"It's horrific," says Congressman Josh Gottheimer.
According to Sussex Co. Dept. of Health, 68 residents have died since the beginning of the year and 33 deaths are due to coronavirus. The cause of deaths for the others is unknown.
Two nurses have also died from COVID-19.
The health department says another 76 residents and 41 staff members have tested positive.
"When they called Saturday they were desperate for body bags," Gottheimer said. "Overall, we need to figure out what went on here. Did they take all the steps necessary upfront for PPE, did they segregate those who are positive."
He pledged there would be "a very deep" investigation.
CRISIS situation in NJ: 68 dead at Sussex County nursing home. In one instance, Police, working on a tip, found 17 bodies piled up in a morgue meant told hold four people. https://t.co/Qq05iYH3IV— Derick Waller (@wallerABC7) April 16, 2020
According to the police, the first clue was the request for 25 body bags on Saturday night. Investigators initially discovered five bodies in the facility's holding area. In subsequent days they were tipped off to a body being stored in a shed.
No body was discovered in the shed, but investigators found another dozen bodies in the holding area.
Gottheimer said the nursing home is the largest in the state with over 500 beds and the focus right is saving lives.
"How do we help the residents there and how do we keep them safe? How do they get the care they need immediately, how do we save as many lives as possible? How do we stop the spread of the virus and how do we get PPE that staffing needs? It's triage mode to help them," he said.
Andover Subacute and Rehabilitation Center owner Mutty Scheinbaum released the following statement:
"The owners, administrators and our heroic healthcare staff of nurses and nurse aides have been working relentlessly to contain the virus and safeguard our residents and staff. The health and safety of our residents and staff is our utmost priority and responsibility. Ownership and administration is working around the clock to ensure we are able to resolve the pandemic. To clarify previous news reports ,there was a total of 15 bodies in our holding room on April 13th. 8 of them actually expired on April 13th and a total of 13 bodies were removed before midnight and occurred with the assistance of Andover police department."
RELATED: 6 questions to ask if you have a loved one in a nursing home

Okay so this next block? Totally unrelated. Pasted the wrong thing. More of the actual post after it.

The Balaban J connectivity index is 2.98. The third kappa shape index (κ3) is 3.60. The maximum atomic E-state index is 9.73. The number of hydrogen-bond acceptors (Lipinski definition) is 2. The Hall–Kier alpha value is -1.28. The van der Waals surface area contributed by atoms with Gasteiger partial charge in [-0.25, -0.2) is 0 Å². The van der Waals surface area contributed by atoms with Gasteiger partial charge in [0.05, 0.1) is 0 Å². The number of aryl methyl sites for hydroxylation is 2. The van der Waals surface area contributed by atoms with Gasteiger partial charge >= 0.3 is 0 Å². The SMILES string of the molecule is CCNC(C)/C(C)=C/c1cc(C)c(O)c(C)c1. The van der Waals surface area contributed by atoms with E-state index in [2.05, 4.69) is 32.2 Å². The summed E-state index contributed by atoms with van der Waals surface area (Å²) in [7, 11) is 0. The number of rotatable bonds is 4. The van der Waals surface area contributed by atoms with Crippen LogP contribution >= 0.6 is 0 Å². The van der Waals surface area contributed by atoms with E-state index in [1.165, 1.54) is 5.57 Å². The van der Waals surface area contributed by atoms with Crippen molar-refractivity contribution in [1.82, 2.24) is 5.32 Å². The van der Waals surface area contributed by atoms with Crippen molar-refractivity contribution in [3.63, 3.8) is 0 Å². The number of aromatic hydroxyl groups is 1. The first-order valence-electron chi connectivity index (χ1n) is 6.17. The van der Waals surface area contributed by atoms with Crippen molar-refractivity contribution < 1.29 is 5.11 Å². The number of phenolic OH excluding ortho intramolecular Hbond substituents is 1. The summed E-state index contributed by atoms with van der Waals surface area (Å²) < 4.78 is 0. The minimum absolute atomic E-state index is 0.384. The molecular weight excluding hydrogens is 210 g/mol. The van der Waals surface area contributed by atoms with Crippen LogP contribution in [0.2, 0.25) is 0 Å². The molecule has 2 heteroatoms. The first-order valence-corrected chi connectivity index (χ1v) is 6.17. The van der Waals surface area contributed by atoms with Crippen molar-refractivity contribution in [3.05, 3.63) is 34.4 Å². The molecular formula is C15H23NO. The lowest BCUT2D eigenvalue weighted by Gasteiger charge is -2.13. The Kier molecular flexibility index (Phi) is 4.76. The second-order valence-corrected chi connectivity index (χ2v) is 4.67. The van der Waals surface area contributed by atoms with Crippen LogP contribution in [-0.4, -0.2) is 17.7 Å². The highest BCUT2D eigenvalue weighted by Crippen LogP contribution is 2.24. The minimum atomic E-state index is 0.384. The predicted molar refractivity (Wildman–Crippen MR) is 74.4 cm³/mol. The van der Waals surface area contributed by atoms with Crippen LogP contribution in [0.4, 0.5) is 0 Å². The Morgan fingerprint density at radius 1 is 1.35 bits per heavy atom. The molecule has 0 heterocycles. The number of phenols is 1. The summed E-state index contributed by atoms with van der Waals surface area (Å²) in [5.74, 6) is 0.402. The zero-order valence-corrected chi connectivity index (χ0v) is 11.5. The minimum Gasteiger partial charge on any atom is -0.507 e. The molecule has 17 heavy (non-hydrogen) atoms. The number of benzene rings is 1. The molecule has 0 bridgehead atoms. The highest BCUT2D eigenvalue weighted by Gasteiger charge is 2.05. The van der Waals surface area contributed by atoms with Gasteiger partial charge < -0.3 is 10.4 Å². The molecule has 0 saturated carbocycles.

Family of loved ones are calling for Elizabeth Nursing and Rehab Center to be shut down after 26 people died in recent weeks, at least 12 confirmed to be from COVID 19.
"We have gone out to some of the nursing homes to help correct what are really daunting situations where staff has called in sick or have abandoned the nursing home. and they needed some oversight and extra help," health commissioner Judith Persichilli said.
The state says they're not allowing any more admissions to any of these homes that are under investigation.
More than 3,600 deaths nationwide have been linked to coronavirus outbreaks in nursing homes and long-term care facilities, an alarming rise in just the past two weeks, according to the latest count by The Associated Press.
The numbers are rising fast in New Jersey where more than 5,200 residents of these facilities have tested positive.
That accounts for about ten percent of the state's total long-term care population.
Experts say nursing home deaths may keep climbing because of chronic staffing shortages that have been made worse by the coronavirus crisis, a shortage of protective supplies and a continued lack of available testing.
And the deaths have skyrocketed despite steps taken by the federal government in mid-March to bar visitors, cease all group activities, and require that every worker be screened for fever or respiratory symptoms at every shift.
But an AP report earlier this month found that infections were continuing to find their way into nursing homes because such screenings didn't catch people who were infected but asymptomatic. Several large outbreaks were blamed on such spreaders, including infected health workers who worked at several different nursing home facilities.
Dr. Deborah Birx, who leads the White House coronavirus response, suggested this past week that as more COVID-19 tests become available, nursing homes should be a top priority.
"We need to really ensure that nursing homes have sentinel surveillance. And what do I mean by that? That we're actively testing in nursing homes, both the residents and the workers, at all times," Birx said.
With information from The Associated Press
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